Dear Roker Report,
Regarding our need for a striker, I think we could do a lot worse than try Aji Alese.
Most, if not all young players want to be strikers when they start playing the game, so it won’t be a mystery to him.
We need height, pace, power and confidence up front. Alese has it all and will get great service, so he only needs to put away one chance in five. He also heads the ball well and will be able to handle opposition defenders.
It is even better that we have cover for him with Dennis Cirkin. Alese is a box-to-box player with high energy, so he will defend set pieces, which means we can leave Alex Pritchard out to receive clearances.
Frankly, there isn’t a lot to lose with this experiment and he would be a great target man who could lay balls off for others. By instinct, he seems to love getting forward.
I commend this motion to the house. Don’t shoot me down!
Ed’s Note [Phil]: Hi, John, thanks for your letter.
Playing Alese upfront is an idea that’s been bandied around for a few weeks now, and I can actually see the argument for it.
He does love to get forward and I’m certain that his physical presence would give us some much-needed punch upfront, but on the other hand, if Tony Mowbray were to try it (which I don’t think he will, in fairness) and it failed, he would be leaving himself open for criticism, and Alese’s confidence might take a knock.
Better to allow him to rampage forward from defence when needed and try to find a goal threat from our many attacking players, in my opinion!
Dear Roker Report,
Hear me out, but what do you think about trying Luke O’Nien up front?
He can score goals, he can head it, and he can hold it up.
Desperate times call for desperate measures, after all!
Ed’s Note [Phil]: Hi Jez. Thanks for getting in touch!
This is certainly one of the more radical ideas we’ve heard as we try to solve our goalscoring issues, and considering O’Nien’s reputation as a jack-of-all-trades, perhaps it’s unsurprising that you think he could do a job for us upfront!
I think that if we were seeking an equaliser in the dying seconds of a game, it might be O’Nien’s turn to sprint forward and try and make himself a hero, but otherwise? I suspect he’ll continue in his current role- a role in which he’s done a fine job, it must be said.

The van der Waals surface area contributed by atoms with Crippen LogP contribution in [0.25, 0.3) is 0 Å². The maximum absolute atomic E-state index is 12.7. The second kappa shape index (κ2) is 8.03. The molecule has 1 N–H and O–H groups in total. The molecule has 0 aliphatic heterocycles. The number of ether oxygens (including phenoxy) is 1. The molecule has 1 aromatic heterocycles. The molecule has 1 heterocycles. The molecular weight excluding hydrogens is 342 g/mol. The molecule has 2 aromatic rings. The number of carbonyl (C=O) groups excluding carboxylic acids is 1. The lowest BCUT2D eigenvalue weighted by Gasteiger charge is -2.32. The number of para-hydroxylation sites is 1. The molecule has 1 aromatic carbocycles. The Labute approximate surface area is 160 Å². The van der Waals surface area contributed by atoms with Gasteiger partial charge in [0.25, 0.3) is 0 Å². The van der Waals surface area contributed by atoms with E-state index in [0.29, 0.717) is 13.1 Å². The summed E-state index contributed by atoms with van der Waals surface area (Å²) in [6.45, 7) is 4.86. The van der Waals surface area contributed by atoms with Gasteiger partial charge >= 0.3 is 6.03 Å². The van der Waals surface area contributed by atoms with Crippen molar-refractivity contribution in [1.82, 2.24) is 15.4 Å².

Dear Roker Report,
We continue to look extremely vulnerable at set pieces due to the absence of our injured strikers, whose height and strength would help solidify our defence.
All opposition teams are aware of this: they surround Anthony Patterson and make it difficult for him to deal with crosses, and we are lucky that we haven’t conceded more goals.
What is the sense in bringing everyone back to defend?
Three out of the four (excluding Jack Clarke) are small and lack a physical presence, so surely it would be better to have them on the halfway line. The opposition would then keep three or four to mark them, leaving fewer players in the box and allowing Patterson to come out, collect the ball, and launch it upfield.
The pace of the three, especially Patrick Roberts, could be devastating and swiftly turn defence into attack.
The previous manager also used these negative tactics.
Ed’s Note [Phil]: Hi, Ray. Thanks for your letter.
I do agree that our defending from set pieces has been suspect this season. The likes of Danny Batth and Aji Alese are physically dominant, but there have been times when we have looked extremely edgy, not least when we conceded a last-minute equaliser to QPR earlier in the season.
For me, Anthony Patterson could be more commanding in and around his penalty area.
He needs to cajole and organise his defence at all times, and that’s a part of his game that I’m sure he’ll be working on. When Daniel Ballard returns, that ought to give us more defensive solidity, as well.